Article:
NEW YORK – Communist Party leaders from around the nation met here Feb. 9-10 to assess Bush’s “never-ending” war on terrorism and its dangers to life on the planet.

“Never before have we had such a critical meeting during such dangerous times,” said CPUSA National Chairman Sam Webb. “We are here to make sober assessments and move forward. Every district brings concrete experiences.”

Webb opened the National Committee (NC) meeting with an assessment of Bush’s “bellicose, belligerant and chauvinistic” State of the Union address, and an analysis of the Enron scandal and its impact on the thinking of millions towards capitalism and the Bush administration. Webb continued to stress the critical nature of the fight for peace.

Webb highlighted the victorious struggles since Sept. 11, from the Charleston Five to Connecticut’s Pratt and Whitney workers to Ohio school workers.

“While the fight against the ultra-right Bush administration’s policies are our main emphasis, this also can’t be a substitute for the struggles at the point of production,” he said. Webb also devoted a substantial portion of his opening to the fight for socialism.

The NC honored veteran activists and dedicated its meeting to Helen Winter, a long-time NC member who died last month.

Dr. James E. Jackson, Jr., was present to receive a certificate of honor, presented by CPUSA Executive Vice Chairman Jarvis Tyner, for his more than half a century of contributions to the class struggle, the fight against racism and for international solidarity and socialism.

Jackson told the CPUSA leaders, “You are en route to a future that will honor humanity.”

Joelle Fishman, chair of the CPUSA political action commission, gave a special report on the 2002 elections. Fishman stressed the importance of these elections in shifting Congress away from the ultra right and building political independence.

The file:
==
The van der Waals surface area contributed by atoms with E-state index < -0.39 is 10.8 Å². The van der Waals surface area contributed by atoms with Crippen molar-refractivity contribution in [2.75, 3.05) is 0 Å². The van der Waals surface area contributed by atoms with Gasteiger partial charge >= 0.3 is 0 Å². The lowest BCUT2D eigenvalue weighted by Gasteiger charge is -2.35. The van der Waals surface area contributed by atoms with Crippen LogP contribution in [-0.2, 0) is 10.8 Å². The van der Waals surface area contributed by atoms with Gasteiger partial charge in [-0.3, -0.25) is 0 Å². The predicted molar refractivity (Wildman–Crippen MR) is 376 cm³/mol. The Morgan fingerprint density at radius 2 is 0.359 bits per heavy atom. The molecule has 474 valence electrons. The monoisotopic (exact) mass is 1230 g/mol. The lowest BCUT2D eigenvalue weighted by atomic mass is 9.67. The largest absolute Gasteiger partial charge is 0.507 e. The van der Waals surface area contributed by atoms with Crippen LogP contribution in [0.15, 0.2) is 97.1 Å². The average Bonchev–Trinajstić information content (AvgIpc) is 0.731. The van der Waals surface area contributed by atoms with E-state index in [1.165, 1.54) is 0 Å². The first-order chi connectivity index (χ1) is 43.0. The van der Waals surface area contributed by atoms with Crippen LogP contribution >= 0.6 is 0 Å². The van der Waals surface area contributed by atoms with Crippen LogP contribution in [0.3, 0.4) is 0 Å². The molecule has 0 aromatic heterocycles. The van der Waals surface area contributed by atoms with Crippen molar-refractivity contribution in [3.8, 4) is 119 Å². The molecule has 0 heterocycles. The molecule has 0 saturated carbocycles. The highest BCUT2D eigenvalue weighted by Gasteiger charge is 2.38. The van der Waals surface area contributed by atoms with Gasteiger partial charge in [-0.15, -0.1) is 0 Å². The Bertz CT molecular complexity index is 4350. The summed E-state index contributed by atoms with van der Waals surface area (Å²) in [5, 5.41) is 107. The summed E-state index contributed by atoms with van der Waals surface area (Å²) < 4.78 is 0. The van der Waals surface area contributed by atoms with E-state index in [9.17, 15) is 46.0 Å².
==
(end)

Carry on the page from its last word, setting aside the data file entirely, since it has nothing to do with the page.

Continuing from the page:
Special reports were given on numerous subjects, including the economy, the struggle to free the Charleston Five, Enron, the steel crisis and the April 20 march for peace.

Remarks from the floor focused on the peace movement, the youth and student movement, the 2002 elections and the increased militarization of the U.S.-Mexico border. Workshops were held on the elections, the fight against racism, for civil rights and civil liberties, the peace movement, the economic crisis and building the CPUSA.

Roberta Wood, a member of the Party’s National Board, presented a special award to the schoolworkers in Jefferson County, Ohio who fought and won a battle for union rights and public education.

Wood said, “Who are our heroes? Those who work patiently day after day, building unity on every level, fortifying the power of working people.”

Diana Sowry, a strike leader, accepted the award. She said the workers of her union were never on strike before but the courage and heroism of these workers in the face of a brutal and arrogant attack by the school board made all of them stronger.

“Hillary Clinton coined the phrase, ‘it takes a village.’ Well, it takes a village to educate children. Yet the school board spent a half a million taxpayer dollars to break the union instead of spending it on the kids. We asked for a measly raise and they forced us out on strike,” she said.

Elena Mora, national organization secretary, presented a major report on building Communist Party clubs. Mora argued that for any basic change in society to occur it has to come from the millions of ordinary working people, women and men of all races, nationalities and ages. The whole Party has to be involved in building vibrant Communist Party clubs, Mora said.

“Building at the grassroots … is something others in the labor and people’s movments are trying to tackle. It’s not an easy issue,” she said. Mora proposed a national conference in June on this issue.

To read this and other reports go to www.cpusa.org or call (212) 989-4994 to order copies. Webb’s report and the tribute to Dr. Jackson can be heard through streaming audio on the CPUSA website.

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